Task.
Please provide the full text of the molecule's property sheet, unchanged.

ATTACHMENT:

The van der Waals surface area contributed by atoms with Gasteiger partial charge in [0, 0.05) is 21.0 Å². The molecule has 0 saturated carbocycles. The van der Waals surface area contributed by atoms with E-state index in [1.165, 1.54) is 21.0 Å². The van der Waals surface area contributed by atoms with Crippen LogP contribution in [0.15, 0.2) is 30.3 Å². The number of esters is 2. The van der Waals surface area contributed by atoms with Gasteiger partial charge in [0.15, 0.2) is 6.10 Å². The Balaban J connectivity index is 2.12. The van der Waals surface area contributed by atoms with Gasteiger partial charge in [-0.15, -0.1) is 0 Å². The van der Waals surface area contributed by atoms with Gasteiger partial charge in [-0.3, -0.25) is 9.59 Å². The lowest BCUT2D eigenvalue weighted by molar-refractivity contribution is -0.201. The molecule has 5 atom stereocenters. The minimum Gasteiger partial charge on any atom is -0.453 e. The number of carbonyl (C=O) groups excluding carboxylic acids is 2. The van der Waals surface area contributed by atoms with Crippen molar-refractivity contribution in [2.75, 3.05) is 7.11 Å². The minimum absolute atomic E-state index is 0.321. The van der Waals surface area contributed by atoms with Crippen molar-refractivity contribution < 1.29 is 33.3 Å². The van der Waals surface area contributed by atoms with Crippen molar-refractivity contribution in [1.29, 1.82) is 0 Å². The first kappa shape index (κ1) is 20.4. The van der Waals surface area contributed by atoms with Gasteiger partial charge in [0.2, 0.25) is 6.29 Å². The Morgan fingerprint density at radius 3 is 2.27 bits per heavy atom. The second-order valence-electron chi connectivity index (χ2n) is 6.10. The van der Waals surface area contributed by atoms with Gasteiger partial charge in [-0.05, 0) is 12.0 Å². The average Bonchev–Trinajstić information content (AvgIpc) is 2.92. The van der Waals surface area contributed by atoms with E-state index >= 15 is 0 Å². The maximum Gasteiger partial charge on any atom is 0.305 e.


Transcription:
The van der Waals surface area contributed by atoms with Gasteiger partial charge in [0, 0.05) is 21.0 Å². The molecule has 0 saturated carbocycles. The van der Waals surface area contributed by atoms with E-state index in [1.165, 1.54) is 21.0 Å². The van der Waals surface area contributed by atoms with Crippen LogP contribution in [0.15, 0.2) is 30.3 Å². The number of esters is 2. The van der Waals surface area contributed by atoms with Gasteiger partial charge in [0.15, 0.2) is 6.10 Å². The Balaban J connectivity index is 2.12. The van der Waals surface area contributed by atoms with Gasteiger partial charge in [-0.15, -0.1) is 0 Å². The van der Waals surface area contributed by atoms with Gasteiger partial charge in [-0.3, -0.25) is 9.59 Å². The lowest BCUT2D eigenvalue weighted by molar-refractivity contribution is -0.201. The molecule has 5 atom stereocenters. The minimum Gasteiger partial charge on any atom is -0.453 e. The number of carbonyl (C=O) groups excluding carboxylic acids is 2. The van der Waals surface area contributed by atoms with Crippen molar-refractivity contribution in [2.75, 3.05) is 7.11 Å². The minimum absolute atomic E-state index is 0.321. The van der Waals surface area contributed by atoms with Crippen molar-refractivity contribution < 1.29 is 33.3 Å². The van der Waals surface area contributed by atoms with Crippen molar-refractivity contribution in [1.29, 1.82) is 0 Å². The first kappa shape index (κ1) is 20.4. The van der Waals surface area contributed by atoms with Gasteiger partial charge in [0.2, 0.25) is 6.29 Å². The Morgan fingerprint density at radius 3 is 2.27 bits per heavy atom. The second-order valence-electron chi connectivity index (χ2n) is 6.10. The van der Waals surface area contributed by atoms with Gasteiger partial charge in [-0.05, 0) is 12.0 Å². The average Bonchev–Trinajstić information content (AvgIpc) is 2.92. The van der Waals surface area contributed by atoms with E-state index >= 15 is 0 Å². The maximum Gasteiger partial charge on any atom is 0.305 e.